Attendees continued to arrive throughout the day. It's a lot of fun hanging out at the registration booth because you get to see old friends, meet new people, and finally put faces to names from the Universal Thread, Foxite, and other forums.

After a quick dinner, the keynote started at 7:00. I won't go over it here; you can watch it yourself at Having streaming video available for the keynote was very cool, especially for those interested in seeing the demo of VFP Studio that Craig Boyd and Bo Durban presented (or should I say "performed", given the magic show they put on). Several people, including Steve Black and Cesar Chalom, watched it live but you can also watch the archived version. We'll definitely do it again next year. Here are some photos taken just before the keynote started:

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Southwest Fox 2008

After the keynote, we held a reception in the trade show area. From an exhibitor perspective, it was great: I did a lot of demos of Stonefield Query and was well on my way to getting my usual raspy conference voice by the time everyone cleared out.

Once again, a great start to the best (and only) VFP conference in North America.

Monday, October 20, 2008

VFPX Administrator’s Outstanding Service Award

At the keynote presentation for Southwest Fox 2008, the administrators of VFPX (Craig Boyd, Rick Schummer, and I) presented Bo Durban with the first VFPX Administrator’s Outstanding Service Award. Bo has been one of the driving forces in GDIPlusX, a key project in VFPX that not only brings amazing graphics functionality to VFP but is also the foundation for several other very cool projects such as the Themed Controls project. Congratulations, Bo; very well deserved!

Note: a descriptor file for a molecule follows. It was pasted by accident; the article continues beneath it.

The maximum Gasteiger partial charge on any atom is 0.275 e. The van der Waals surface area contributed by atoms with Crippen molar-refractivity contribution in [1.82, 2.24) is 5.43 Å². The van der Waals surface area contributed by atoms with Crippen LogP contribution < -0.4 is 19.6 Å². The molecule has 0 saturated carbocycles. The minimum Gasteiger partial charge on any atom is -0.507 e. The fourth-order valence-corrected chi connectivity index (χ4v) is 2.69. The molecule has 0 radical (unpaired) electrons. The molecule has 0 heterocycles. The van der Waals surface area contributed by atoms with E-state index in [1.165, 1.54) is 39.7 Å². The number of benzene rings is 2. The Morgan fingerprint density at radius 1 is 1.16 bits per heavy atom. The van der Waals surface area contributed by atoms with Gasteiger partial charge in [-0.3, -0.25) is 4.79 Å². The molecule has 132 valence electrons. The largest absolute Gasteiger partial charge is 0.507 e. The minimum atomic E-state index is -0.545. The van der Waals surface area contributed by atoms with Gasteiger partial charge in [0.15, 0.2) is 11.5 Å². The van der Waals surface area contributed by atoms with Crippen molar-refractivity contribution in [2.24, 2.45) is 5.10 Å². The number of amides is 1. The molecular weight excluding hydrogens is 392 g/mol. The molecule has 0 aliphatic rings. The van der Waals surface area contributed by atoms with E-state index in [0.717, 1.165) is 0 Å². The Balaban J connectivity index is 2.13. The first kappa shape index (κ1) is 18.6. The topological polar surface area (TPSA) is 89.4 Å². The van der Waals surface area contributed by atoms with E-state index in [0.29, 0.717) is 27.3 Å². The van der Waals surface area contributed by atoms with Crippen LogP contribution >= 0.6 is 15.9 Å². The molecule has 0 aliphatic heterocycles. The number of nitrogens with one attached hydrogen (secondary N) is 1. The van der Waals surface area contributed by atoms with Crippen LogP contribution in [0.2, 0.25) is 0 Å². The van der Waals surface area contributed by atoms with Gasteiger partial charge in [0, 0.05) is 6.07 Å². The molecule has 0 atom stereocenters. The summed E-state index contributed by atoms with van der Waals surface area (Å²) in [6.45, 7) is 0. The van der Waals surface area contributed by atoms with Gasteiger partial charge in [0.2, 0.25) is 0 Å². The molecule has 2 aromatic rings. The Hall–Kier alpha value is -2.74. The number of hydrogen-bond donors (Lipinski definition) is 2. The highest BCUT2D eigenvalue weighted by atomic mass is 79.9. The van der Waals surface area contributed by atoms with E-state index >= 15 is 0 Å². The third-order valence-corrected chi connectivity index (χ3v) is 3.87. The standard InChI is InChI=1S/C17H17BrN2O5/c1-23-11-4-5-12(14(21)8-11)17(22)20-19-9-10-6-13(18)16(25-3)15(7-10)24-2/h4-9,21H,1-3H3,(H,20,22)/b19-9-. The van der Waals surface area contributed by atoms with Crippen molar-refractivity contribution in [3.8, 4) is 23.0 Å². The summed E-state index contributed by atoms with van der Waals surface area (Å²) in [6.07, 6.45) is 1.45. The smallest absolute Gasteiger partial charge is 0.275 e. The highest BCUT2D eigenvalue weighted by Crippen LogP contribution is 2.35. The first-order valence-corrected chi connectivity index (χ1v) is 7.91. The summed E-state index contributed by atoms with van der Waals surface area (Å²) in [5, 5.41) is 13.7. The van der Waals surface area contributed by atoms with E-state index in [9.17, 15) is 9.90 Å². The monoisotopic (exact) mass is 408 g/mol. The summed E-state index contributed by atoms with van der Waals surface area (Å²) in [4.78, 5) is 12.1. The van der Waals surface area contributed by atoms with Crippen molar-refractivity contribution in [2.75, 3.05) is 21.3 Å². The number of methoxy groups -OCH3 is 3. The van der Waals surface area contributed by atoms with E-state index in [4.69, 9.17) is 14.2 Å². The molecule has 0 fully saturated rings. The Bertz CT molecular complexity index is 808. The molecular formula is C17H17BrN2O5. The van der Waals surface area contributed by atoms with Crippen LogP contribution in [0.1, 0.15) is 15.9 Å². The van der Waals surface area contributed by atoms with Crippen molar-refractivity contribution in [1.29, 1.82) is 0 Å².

Sunday, October 12, 2008

Another Fund Raiser

Last month, we were at another fund raiser for Sofia House, a second stage shelter for women and children escaping domestic violence. This was a little more sedate than last year's fashion show, but my son Nick and I did have to get dressed up so we could be ushers. He was considerably more popular with the ladies than I.


This year's show raised over $10,000 for Sophia House. Since the organization gets no government funding (which is a crime considering that our provincial government is wallowing in cash right now due to high commodity and oil prices), everything they make comes from private donations, organizations like the United Way, and fund-raising efforts.

Friday, October 10, 2008

Heading to Phoenix

Tuesday morning I take off for Phoenix for Southwest Fox. Tuesday and Wednesday are setup days: picking up shipments of door prizes and printed materials, assembling binders and bags, setting up the registration table, hooking up wireless routers, ensuring the resort staff have everything in place, and so on. Registration starts at 7:15 Thursday morning for those attending pre-conference sessions and the full conference gets started Thursday at 7:00 p.m. with the keynote.